Palm Sunday and the following Monday I was along with other seed savers in Brussel. We took part in Sunday’s and Monday’s demonstration and seed sharing.
The days were arranged in the network www.seed-sovereignty.org
Sunday was a cornucopia of seeds. There were free seeds to everybody. It was great to experience the warm generosity among people. The event was open to all, being a good opportunity to fill empty seed bags.
Personally, I was so overwhelmed that I hardly didn’t take any seeds. I mostly just got the seeds kind people put in my hand, as they said things like “these will be perfect for you”. Thank you, I’m sure they will.
One interesting portion seeds, however, I rejected. It was a Belgian “Princess” bean, which looked like our old Danish Princess Bean a lot. So much that I’m sure the two would be mixed up if I started sharing the Belgian with Danish seed savers. It could end up with the loss of the old Danish princess bean.
The Belgian did look as a good and exciting bean – I hope my rejection is understood.
Most of us from Denmark stayed with Ariane, Marc and their 3 boys. They were incredibly hospitable – thank you. It gave an insight into the lives of an ordinary family in Belgium.
Ariane is active in the Belgian branch of Kokopelli, an association with origins in France, which has branches in many countries. Kokopelli challenge EU seeds directive by selling seeds via their website. Nice that some take a stand, breaking a way to make changes to the directive. There must not only be room for the industrial cultivars, but also be room for the wide variety of other cultivars, and room for small players in the market who might just do a little seed in their own fields, to sell through their website. Small sale should be legal. It would undoubtedly be an inexpensive way to preserve the old varieties. Maybe with a remark that they are not included in EU variety list, so we as consumers know what we are buying and not buying. Some consumers will no doubt see it as a sign of quality, if a variety is not listed in the catalog – personally I will not go that far. But I can not see how the variety list meet the need of ordinary gardeners. We private gardeners have different needs from farmers and commercial vegetable growers, and there is nothing wrong in this. We prefer a long harvest period, and many old varieties meet our needs.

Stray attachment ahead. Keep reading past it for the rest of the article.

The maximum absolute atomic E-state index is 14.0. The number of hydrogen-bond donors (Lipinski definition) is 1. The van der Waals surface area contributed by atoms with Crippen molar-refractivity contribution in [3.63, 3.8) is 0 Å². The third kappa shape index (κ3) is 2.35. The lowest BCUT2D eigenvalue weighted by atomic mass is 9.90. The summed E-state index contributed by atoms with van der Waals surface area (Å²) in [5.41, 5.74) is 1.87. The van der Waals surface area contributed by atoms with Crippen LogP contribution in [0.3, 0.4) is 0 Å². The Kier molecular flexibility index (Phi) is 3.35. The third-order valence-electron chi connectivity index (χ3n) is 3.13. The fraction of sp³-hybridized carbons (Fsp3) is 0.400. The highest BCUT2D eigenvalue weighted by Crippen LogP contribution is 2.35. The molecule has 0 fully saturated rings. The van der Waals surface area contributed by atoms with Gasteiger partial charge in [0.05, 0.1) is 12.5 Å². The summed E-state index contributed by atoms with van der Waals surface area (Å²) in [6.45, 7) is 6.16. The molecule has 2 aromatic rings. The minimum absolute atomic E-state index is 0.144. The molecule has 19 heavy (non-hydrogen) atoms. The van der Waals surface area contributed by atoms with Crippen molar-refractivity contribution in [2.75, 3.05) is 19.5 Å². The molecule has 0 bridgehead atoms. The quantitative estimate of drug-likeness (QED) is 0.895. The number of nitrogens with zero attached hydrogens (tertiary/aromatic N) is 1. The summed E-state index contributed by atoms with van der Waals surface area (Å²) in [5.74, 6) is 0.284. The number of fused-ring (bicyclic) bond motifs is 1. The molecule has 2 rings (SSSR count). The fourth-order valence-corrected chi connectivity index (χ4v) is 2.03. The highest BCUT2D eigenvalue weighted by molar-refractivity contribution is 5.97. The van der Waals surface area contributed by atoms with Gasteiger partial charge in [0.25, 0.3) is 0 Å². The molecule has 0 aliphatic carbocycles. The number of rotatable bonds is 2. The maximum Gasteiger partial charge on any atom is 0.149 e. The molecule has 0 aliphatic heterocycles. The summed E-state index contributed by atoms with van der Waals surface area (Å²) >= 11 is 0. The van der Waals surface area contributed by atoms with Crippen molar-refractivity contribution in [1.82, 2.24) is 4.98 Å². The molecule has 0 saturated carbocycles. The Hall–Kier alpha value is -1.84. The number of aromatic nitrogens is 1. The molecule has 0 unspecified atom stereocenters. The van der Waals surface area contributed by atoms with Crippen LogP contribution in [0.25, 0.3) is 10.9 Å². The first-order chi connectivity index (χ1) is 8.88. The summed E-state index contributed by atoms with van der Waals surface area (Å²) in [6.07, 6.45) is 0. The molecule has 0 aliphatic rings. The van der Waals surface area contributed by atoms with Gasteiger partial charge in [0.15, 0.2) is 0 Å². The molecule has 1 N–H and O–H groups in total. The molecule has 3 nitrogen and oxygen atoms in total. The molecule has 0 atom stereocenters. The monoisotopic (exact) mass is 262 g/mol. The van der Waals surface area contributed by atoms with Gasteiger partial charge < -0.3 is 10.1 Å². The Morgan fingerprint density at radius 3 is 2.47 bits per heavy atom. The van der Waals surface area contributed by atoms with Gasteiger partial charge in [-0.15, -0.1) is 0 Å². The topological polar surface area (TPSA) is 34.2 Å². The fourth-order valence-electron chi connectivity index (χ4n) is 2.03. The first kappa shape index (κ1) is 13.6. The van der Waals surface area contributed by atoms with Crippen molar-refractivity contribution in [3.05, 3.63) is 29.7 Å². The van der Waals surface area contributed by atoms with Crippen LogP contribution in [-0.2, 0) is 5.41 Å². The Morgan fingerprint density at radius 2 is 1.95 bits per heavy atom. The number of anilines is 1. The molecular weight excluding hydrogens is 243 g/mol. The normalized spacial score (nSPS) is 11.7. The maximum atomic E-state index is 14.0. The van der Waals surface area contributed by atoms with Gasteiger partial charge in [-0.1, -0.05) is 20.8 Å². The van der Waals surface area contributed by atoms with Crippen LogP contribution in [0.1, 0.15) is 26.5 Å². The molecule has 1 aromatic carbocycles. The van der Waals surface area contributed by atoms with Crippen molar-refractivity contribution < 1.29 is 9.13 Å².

It was a wonderful mixture of people present. Activists, mountain farmers, seed savers, garden bloggers, scientists, and … well, I can not remember all. There were mainly people I did not know, but I also met people I know from the blogosphaere, like Steph and Patrick from Bifurcated Carrots, people I have swapped seeds with like Lieven David from de lusthofin Belgium.
The demonstration was colorful and happy. Click on the image, you can see more pictures on my Flickr photo page.
It was a pleasure to hear (and read) many languages.